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A guest feature by Albert Resonox

 

The Devil’s Stane looking north-east 

The high wall surrounding The Swallow Hotel (formerly The Greystanes Hotel) Invergowrie, has a break in the north-eastern corner where a spiked iron railing is set around a paddock stone, known locally as The Devil’s Stane. This stone was said to be cursed, a cynical yet effective ploy by the then owners to stop children from climbing through the railings and playing on the stone, though I recall there were some brave souls who did not believe the curse (whether ill-fate was theirs… I’m afraid I can’t say!). The use of this stone pre-dates Christianity but the name alludes to a Christian legend, first mooted by Archbishop John Spottiswoode (1565 – 1639).  The general gist of the legend is as follows…
 

In 697 AD, Saint Boniface was erecting, what is rumoured to have been the first Christian chapel north of the Tay, the devil  however was walking by the river on the Fife shore when he spotted this activity, seeking to destroy the building he plucked an enormous boulder and flung it across the mighty river.  God decided to protect his beloved saint and his works, and caused the stone to fly over half a mile beyond its target where it landed at its present site. This enraged his satanic majesty even more, so plucking an even larger boulder he flung again at the holy target, but this time the almighty stayed the flight of this projectile causing it to land in the waters of the Tay. The ensuing waves splashed the river’s waters against the devil’s legs causing immense pain and he fled back to his domain leaving Saint Boniface to finish his sacred works unhindered.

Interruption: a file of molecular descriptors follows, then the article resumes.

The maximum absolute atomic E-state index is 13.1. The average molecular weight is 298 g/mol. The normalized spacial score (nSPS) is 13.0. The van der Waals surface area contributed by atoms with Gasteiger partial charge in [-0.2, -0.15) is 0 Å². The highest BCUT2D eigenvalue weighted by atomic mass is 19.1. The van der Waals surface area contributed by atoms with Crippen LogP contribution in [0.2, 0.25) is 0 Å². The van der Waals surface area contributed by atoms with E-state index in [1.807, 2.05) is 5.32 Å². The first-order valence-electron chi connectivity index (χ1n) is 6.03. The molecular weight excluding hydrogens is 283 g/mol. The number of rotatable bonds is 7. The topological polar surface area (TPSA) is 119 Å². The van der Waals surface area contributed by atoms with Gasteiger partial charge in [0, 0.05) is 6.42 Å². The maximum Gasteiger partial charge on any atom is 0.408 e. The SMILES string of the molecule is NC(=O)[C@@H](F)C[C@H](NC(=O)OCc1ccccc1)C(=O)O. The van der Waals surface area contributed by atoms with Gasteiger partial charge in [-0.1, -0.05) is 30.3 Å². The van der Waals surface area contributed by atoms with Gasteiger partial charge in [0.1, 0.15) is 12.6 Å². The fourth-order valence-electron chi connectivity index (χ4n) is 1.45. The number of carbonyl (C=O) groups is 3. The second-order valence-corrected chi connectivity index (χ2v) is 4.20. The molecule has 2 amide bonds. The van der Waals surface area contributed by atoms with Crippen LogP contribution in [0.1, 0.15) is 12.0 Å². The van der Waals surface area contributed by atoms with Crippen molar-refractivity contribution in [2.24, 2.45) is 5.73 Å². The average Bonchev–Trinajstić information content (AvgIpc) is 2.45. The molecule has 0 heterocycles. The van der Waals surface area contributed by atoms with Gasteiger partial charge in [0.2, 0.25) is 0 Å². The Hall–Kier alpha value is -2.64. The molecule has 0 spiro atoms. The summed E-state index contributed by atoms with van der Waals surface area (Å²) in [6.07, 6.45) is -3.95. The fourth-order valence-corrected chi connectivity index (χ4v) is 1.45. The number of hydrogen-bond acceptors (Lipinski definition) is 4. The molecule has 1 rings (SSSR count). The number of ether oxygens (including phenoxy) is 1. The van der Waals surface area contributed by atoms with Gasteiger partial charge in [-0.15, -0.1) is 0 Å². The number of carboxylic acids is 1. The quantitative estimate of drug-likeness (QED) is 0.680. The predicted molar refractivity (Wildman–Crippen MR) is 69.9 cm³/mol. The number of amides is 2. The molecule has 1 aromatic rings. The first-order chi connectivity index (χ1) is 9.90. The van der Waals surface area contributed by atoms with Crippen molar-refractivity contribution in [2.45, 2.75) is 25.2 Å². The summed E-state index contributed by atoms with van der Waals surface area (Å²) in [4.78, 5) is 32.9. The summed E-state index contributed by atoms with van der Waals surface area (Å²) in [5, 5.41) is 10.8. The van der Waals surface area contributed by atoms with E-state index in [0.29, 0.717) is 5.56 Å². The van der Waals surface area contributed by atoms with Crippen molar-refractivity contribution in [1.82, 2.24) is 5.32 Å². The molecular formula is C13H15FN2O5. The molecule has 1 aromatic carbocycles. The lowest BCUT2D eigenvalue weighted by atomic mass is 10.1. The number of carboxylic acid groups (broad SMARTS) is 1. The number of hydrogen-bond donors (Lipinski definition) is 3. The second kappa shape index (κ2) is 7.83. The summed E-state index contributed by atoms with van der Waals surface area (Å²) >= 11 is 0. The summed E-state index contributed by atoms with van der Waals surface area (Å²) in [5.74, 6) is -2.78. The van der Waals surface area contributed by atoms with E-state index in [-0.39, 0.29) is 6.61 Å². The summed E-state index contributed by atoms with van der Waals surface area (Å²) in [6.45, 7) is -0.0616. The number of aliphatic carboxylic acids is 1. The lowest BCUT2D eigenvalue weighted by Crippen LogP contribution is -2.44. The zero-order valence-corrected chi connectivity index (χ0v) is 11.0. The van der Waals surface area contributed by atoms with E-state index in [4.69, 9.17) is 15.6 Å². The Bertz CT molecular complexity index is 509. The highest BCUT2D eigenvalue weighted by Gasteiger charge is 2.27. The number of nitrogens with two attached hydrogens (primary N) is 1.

At low tide there is a large mound of rock visible in the river which is affectionately known as Whale Rock because of its resemblance to said mammal. There were also two other large stones by what was asserted to be the ruins of the ancient chapel which were known as The Goors Of Gowrie, and they were the subject of a prophecy by self-styled seer Thomas of Ercildoune (aka Tam The Rhymer).

“When The Goors O’ Gowrie come to land,
     The Day Of Judgement is at hand.”

The construction of the railway to Perth did indeed bring the stones “to land”, but the predicted final trump never occurred.

 
The Devil’s Stane looking north-east

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